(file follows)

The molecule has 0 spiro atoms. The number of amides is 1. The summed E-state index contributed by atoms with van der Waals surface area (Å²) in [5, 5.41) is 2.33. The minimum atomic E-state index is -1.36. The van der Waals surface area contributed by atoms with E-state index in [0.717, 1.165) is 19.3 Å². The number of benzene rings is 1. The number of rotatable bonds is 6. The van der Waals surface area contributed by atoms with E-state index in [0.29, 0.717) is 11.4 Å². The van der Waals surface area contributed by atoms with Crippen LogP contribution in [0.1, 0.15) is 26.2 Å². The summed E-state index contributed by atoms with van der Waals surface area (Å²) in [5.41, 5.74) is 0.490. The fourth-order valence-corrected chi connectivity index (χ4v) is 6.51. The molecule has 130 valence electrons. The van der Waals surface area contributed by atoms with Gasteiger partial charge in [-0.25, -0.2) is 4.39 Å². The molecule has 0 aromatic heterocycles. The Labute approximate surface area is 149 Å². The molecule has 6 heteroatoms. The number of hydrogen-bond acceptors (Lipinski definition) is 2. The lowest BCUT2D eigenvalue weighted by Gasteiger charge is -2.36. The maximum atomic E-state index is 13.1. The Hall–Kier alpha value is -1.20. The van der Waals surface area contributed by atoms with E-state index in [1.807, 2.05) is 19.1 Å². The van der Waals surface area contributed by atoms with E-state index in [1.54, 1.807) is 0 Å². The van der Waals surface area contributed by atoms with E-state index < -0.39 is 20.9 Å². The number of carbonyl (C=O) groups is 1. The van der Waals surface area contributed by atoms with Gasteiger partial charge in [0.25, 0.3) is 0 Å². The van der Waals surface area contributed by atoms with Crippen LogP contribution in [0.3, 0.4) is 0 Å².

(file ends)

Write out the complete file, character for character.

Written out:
The molecule has 0 spiro atoms. The number of amides is 1. The summed E-state index contributed by atoms with van der Waals surface area (Å²) in [5, 5.41) is 2.33. The minimum atomic E-state index is -1.36. The van der Waals surface area contributed by atoms with E-state index in [0.717, 1.165) is 19.3 Å². The number of benzene rings is 1. The number of rotatable bonds is 6. The van der Waals surface area contributed by atoms with E-state index in [0.29, 0.717) is 11.4 Å². The van der Waals surface area contributed by atoms with Crippen LogP contribution in [0.1, 0.15) is 26.2 Å². The summed E-state index contributed by atoms with van der Waals surface area (Å²) in [5.41, 5.74) is 0.490. The fourth-order valence-corrected chi connectivity index (χ4v) is 6.51. The molecule has 130 valence electrons. The van der Waals surface area contributed by atoms with Gasteiger partial charge in [-0.25, -0.2) is 4.39 Å². The molecule has 0 aromatic heterocycles. The Labute approximate surface area is 149 Å². The molecule has 6 heteroatoms. The number of hydrogen-bond acceptors (Lipinski definition) is 2. The lowest BCUT2D eigenvalue weighted by Gasteiger charge is -2.36. The maximum atomic E-state index is 13.1. The Hall–Kier alpha value is -1.20. The van der Waals surface area contributed by atoms with E-state index in [1.807, 2.05) is 19.1 Å². The van der Waals surface area contributed by atoms with E-state index in [1.54, 1.807) is 0 Å². The van der Waals surface area contributed by atoms with E-state index < -0.39 is 20.9 Å². The number of carbonyl (C=O) groups is 1. The van der Waals surface area contributed by atoms with Gasteiger partial charge in [0.25, 0.3) is 0 Å². The van der Waals surface area contributed by atoms with Crippen LogP contribution in [0.3, 0.4) is 0 Å².